It’s not without reason that Anil Ambani is believed to be close to Prime Minister Narendra Modi and to some in his close circle.

There is much noise about the huge costs at which the 36 Rafale’s have been contracted for. The comparable costs of the 126 and 36 aircraft deals can only be read when all the costs are factored in.

The cost of the new deal for 36 Rafale fighters is 3.42 billion euros as the cost of the bare planes; 1.8 billion euros for associated supplies for infrastructure and support; 1.7 billion euros for India-specific changes to the plane; and 353 million euros for “performance-based logistics support”; with the weapons package of 700 million euros being the extra.

What is new here are the performance based logistics support and the weapons package. So take out 1053 million euros out and you have the comparable cost, which means it is it is 7.1 billion euros.

It appears that the fiddle is in the India specific costs, additional infrastructure and support, and performance logistics support. The first MMRCA deal also would have included India specific specifications, as is in the case of the IAF’s SU30MKI’s.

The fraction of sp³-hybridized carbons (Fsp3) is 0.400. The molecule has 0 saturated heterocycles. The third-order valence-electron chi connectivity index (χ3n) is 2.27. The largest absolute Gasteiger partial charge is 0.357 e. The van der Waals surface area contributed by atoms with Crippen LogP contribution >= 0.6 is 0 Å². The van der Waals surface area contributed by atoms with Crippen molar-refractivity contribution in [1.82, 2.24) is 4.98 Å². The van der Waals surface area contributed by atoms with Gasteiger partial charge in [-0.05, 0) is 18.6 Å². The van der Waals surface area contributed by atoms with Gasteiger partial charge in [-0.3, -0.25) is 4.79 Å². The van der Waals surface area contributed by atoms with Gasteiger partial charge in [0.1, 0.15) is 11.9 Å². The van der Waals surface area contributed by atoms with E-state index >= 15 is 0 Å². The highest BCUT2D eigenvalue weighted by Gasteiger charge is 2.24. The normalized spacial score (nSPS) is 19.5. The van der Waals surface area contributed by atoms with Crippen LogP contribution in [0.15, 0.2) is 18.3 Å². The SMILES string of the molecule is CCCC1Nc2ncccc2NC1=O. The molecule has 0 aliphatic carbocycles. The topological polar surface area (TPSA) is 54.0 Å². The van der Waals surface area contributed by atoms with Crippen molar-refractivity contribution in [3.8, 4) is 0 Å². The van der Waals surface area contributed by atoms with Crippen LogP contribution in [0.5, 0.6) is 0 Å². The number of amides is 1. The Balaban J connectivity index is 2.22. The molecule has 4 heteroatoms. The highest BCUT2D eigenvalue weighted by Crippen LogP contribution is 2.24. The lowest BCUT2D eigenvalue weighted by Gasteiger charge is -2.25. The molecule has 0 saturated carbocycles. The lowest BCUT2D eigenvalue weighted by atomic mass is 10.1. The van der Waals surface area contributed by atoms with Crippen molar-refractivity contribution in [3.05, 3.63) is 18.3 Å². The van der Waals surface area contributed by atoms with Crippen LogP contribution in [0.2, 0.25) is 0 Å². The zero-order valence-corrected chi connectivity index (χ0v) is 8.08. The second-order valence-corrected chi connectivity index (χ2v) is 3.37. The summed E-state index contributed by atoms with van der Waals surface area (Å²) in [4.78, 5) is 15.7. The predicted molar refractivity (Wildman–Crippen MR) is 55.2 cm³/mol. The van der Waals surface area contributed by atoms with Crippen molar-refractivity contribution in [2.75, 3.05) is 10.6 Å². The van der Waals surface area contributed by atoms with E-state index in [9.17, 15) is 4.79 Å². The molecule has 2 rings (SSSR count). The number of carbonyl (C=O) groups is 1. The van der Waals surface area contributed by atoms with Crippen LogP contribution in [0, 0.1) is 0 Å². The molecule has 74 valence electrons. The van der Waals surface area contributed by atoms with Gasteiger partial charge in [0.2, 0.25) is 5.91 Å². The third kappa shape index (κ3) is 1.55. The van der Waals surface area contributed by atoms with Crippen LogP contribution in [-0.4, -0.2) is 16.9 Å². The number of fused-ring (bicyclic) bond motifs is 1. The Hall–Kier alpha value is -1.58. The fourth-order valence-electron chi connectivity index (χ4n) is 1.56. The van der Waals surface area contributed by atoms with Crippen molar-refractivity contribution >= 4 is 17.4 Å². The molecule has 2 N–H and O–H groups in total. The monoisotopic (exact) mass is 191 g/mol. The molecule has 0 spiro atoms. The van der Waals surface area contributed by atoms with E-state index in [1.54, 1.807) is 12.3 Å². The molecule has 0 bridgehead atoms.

Thus for comparison sake the argument can be made that 36 Rafale’s now cost 7.1 billion euros while 126 Rafale’s in 2012 cost 7.75 billion euros.

IAF "spokesmen" have been justifying the Rafale purchase because the package includes the Meteor air-to-air missile.

The Meteor is the new game changer in the air. It increases the "no-escape" zone for a hostile aircraft by about three times. The Meteor is an active radar guided beyond-visual-range air-to-air missile (BVRAAM) developed by MBDA. It will offer a multi-shot capability against long range maneuvering targets in a heavy electronic countermeasures (ECM) environment with range in excess of 100 kilometers (62 mi).

According to the manufacturer, in a head-on engagement the Meteor provides a no-escape zone three times greater than that of a conventionally powered missile. With the Meteor launched in pursuit of a target—a tail-chase engagement—the Meteor is five times as lethal as a conventional equivalent such as the American AMRAAM. According to MBDA, Meteor has three to six times the kinematic performance of current air-air missiles of its type. The key to Meteor's performance is believed to be its throttleable ducted rocket (ramjet) manufactured by Bayern-Chemie of Germany.